In order to make the two routes as comparable as possible, one could postulate that hydrolysis, compression, and hydrogen storage are done in small scale units at each local vehicle filling station, which would eliminate the need for a new, separate hydrogen distribution system. Centralized facilities would make sense to the extent that increased efficiencies would support the costs of a hydrogen distribution system.

In order to believe fuel cell vehicles will win the competition with battery vehicles one needs to believe either that fuel cell technology (now at an infant stage) will catch up to and pass battery technology (now at a juvenile stage) and be enough more efficient that it can bear the costs and inefficiencies of the up-stream facilities and still be cost competitive, or that fuel cells will be given legal advantages to overcome their economic disadvantages.

The observation that the first entrant can sometimes dominate a market even with inferior technology and higher costs could work to favor battery vehicles but is not likely to work in favor of fuel cell vehicles if they should be first. The electricity distribution system for battery vehicles already exists and could be exploited by later entrants with battery-powered vehicles even if a parallel hydrogen generation/distribution were already in place. In contrast, it is hard to see who would invest in a separate hydrogen distribution system when there is no assurance that fuel cells will be competitive with batteries.

Another reason to expect that batteries will win the race is that there are many, many uses for batteries and many industries and companies are working on making batteries smaller, lighter, longer-lived, more efficient, safer, and faster to charge. (See, e.g., a report of ExxonMobile work on litium ion batteries and other postings on the blog linked here.)  In contrast, solving the comparable problems of fuel cells is not of much interest to companies that are not vehicle manufacturers.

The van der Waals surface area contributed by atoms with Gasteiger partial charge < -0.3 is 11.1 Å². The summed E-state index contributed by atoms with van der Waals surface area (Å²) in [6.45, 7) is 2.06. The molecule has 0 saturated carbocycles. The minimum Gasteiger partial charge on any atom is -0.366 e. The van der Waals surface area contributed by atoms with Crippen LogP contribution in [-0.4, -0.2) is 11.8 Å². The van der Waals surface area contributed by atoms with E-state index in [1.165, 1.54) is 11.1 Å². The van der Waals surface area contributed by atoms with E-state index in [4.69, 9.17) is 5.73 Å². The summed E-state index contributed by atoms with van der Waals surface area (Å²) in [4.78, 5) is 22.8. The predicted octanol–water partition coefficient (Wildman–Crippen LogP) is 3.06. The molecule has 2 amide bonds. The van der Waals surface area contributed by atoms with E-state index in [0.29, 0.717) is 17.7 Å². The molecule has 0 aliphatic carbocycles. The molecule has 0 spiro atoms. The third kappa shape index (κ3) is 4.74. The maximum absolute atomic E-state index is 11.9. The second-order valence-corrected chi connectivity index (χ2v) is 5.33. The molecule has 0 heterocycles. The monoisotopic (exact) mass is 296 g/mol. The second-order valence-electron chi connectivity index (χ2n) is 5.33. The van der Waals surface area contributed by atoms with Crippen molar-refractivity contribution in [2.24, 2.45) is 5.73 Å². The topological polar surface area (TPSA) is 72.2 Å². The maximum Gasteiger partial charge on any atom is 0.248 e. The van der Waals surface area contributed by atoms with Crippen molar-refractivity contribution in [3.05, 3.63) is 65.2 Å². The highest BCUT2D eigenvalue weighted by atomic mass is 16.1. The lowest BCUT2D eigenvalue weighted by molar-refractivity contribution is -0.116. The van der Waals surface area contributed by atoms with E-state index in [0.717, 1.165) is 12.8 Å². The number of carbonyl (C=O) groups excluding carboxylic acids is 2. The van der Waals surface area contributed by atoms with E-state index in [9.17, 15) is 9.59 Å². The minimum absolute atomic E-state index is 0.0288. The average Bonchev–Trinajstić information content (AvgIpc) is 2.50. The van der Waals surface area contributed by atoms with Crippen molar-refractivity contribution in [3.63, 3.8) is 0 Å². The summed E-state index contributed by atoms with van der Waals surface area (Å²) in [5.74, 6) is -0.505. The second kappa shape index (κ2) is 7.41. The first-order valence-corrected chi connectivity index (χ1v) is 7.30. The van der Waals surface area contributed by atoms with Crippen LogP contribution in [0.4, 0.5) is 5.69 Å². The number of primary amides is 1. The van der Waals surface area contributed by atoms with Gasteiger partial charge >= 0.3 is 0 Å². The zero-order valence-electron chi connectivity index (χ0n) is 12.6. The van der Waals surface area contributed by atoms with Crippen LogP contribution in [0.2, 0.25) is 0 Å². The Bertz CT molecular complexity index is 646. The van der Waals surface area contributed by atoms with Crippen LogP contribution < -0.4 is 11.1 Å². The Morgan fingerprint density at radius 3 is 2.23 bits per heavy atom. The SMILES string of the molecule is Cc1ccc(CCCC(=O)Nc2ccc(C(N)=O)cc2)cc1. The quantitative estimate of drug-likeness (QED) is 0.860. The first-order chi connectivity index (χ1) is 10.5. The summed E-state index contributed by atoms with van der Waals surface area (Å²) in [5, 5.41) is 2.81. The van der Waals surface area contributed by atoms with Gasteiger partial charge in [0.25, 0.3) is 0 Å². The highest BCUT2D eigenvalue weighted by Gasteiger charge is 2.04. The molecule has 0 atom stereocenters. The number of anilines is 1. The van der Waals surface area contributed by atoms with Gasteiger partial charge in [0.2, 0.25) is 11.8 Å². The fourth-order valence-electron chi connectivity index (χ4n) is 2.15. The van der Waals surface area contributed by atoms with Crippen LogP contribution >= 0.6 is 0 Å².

Hydrogen can also be produced by "reforming" light hydrocarbons (routinely done in petroleum refineries) or by reacting powdered coal with steam (used to make "town gas" in the 19th Century). If we have light hydrocarbons, why would we not just run them in a standard internal combustion engine in a hybrid auto, instead of reforming to hydrogen to feed a fuel cell? Either way, we have CO2 to dispose of and, I strongly suspect, more wasted energy. The town gas reaction is throw-back technology with the biggest possible CO2 burden. So, assuming a generic source of electricity instead of one of these sources of hydrogen seems like the best case scenario for the fuel cell vehicle.

I say hydrogen fuel cell vehicle development is a dead end.  What do you think?  Did I get my facts or analysis wrong?  Are there technological reasons to believe the hydrogen route can displace the battery route?  Are auto companies doing research on hydrogen vehicles only to reduce the political pressure to commercialize hybrids and plug-in cars sooner?  Why are environmental groups like NRDC promoting hydrogen vehicles?


Economic Science is to Science as Fantasy Football is to Football

This week three gents won the Nobel Memorial Prize for "Economic Science."  The idea that the study of political economy is a science is misleading to the general public and, apparently, to a great many economists.  To call the field a "science" is to imply that it employs the "scientific method," developing hypotheses about cause and effect or other relationships in the physical world and attempting to disprove or confirm them empirically.  To the contrary, economists, especially macro-economists, are not able to test anything because the real world has a vast number of uncontrollable variables (including populations who refuse to cooperate). 

Wise economists recognize this and properly regard their ideas as merely insights or arguments in the legitimate (but unscientific) field of "political economy."  Economic "scientists," on the other hand, seem to deal with the real world by ignoring it when it does not agree with their beliefs.  The latter often develop mathematical models and run them through computers as though their field can be explained as simply and elegantly as Isaac Newton explained the laws of motion.  Unfortunately for them, the real world of macro-economics has a complexity more like that of the life sciences.  A principal focus of this blog is likely to be exposing the unreality of their views, which can do great damage when promoted by influential people. 

On the bright side, the recent Nobel prize was for work on "mechanism design theory."  That this sub-field exists is a challenge to free market fundamentalists who purport to believe that free markets yield the best solutions to all problems.  The fundamental tenet of this sub-field is that all markets have rules and that the particular rules chosen can have great influence on transaction outcomes.  For a brief and useful summary, see John S. Irons